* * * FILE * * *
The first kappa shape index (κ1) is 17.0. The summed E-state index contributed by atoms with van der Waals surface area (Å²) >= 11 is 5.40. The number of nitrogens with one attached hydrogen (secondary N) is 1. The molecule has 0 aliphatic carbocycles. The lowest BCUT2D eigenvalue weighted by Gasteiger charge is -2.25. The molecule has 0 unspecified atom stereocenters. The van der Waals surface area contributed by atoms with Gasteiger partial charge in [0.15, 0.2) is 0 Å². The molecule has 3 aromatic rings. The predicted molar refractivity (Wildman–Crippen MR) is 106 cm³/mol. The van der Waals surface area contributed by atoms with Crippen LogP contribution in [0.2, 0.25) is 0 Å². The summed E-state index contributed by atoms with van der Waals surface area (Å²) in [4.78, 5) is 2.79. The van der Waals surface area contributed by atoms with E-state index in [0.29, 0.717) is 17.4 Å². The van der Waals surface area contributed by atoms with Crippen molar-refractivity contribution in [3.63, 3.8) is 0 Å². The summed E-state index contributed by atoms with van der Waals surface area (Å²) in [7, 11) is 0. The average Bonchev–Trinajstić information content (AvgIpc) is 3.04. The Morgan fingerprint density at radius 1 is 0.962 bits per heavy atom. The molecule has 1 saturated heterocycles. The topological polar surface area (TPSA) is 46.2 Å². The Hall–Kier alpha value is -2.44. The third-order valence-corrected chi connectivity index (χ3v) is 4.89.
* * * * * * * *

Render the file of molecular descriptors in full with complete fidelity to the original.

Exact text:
The first kappa shape index (κ1) is 17.0. The summed E-state index contributed by atoms with van der Waals surface area (Å²) >= 11 is 5.40. The number of nitrogens with one attached hydrogen (secondary N) is 1. The molecule has 0 aliphatic carbocycles. The lowest BCUT2D eigenvalue weighted by Gasteiger charge is -2.25. The molecule has 0 unspecified atom stereocenters. The van der Waals surface area contributed by atoms with Gasteiger partial charge in [0.15, 0.2) is 0 Å². The molecule has 3 aromatic rings. The predicted molar refractivity (Wildman–Crippen MR) is 106 cm³/mol. The van der Waals surface area contributed by atoms with Crippen LogP contribution in [0.2, 0.25) is 0 Å². The summed E-state index contributed by atoms with van der Waals surface area (Å²) in [4.78, 5) is 2.79. The van der Waals surface area contributed by atoms with E-state index in [0.29, 0.717) is 17.4 Å². The van der Waals surface area contributed by atoms with Crippen molar-refractivity contribution in [3.63, 3.8) is 0 Å². The summed E-state index contributed by atoms with van der Waals surface area (Å²) in [7, 11) is 0. The average Bonchev–Trinajstić information content (AvgIpc) is 3.04. The Morgan fingerprint density at radius 1 is 0.962 bits per heavy atom. The molecule has 1 saturated heterocycles. The topological polar surface area (TPSA) is 46.2 Å². The Hall–Kier alpha value is -2.44. The third-order valence-corrected chi connectivity index (χ3v) is 4.89.